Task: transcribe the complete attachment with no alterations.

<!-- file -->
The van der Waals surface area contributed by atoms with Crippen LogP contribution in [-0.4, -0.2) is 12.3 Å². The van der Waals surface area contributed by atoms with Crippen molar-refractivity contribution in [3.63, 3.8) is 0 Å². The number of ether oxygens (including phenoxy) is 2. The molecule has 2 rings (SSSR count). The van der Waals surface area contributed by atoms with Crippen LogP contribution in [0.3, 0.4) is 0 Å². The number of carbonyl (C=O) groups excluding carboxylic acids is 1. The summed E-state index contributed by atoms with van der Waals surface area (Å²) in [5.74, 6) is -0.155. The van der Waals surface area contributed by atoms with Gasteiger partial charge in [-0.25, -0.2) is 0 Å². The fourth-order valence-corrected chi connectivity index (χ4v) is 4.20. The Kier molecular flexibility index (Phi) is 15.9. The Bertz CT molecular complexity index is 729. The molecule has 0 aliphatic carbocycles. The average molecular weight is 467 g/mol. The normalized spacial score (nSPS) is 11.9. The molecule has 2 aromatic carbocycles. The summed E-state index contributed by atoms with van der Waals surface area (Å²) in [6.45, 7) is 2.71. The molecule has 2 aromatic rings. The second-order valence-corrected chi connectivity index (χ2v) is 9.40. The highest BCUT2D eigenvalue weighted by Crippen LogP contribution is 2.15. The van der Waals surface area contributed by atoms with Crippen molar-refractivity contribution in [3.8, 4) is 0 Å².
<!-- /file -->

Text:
The van der Waals surface area contributed by atoms with Crippen LogP contribution in [-0.4, -0.2) is 12.3 Å². The van der Waals surface area contributed by atoms with Crippen molar-refractivity contribution in [3.63, 3.8) is 0 Å². The number of ether oxygens (including phenoxy) is 2. The molecule has 2 rings (SSSR count). The van der Waals surface area contributed by atoms with Crippen LogP contribution in [0.3, 0.4) is 0 Å². The number of carbonyl (C=O) groups excluding carboxylic acids is 1. The summed E-state index contributed by atoms with van der Waals surface area (Å²) in [5.74, 6) is -0.155. The van der Waals surface area contributed by atoms with Gasteiger partial charge in [-0.25, -0.2) is 0 Å². The fourth-order valence-corrected chi connectivity index (χ4v) is 4.20. The Kier molecular flexibility index (Phi) is 15.9. The Bertz CT molecular complexity index is 729. The molecule has 0 aliphatic carbocycles. The average molecular weight is 467 g/mol. The normalized spacial score (nSPS) is 11.9. The molecule has 2 aromatic carbocycles. The summed E-state index contributed by atoms with van der Waals surface area (Å²) in [6.45, 7) is 2.71. The molecule has 2 aromatic rings. The second-order valence-corrected chi connectivity index (χ2v) is 9.40. The highest BCUT2D eigenvalue weighted by Crippen LogP contribution is 2.15. The van der Waals surface area contributed by atoms with Crippen molar-refractivity contribution in [3.8, 4) is 0 Å².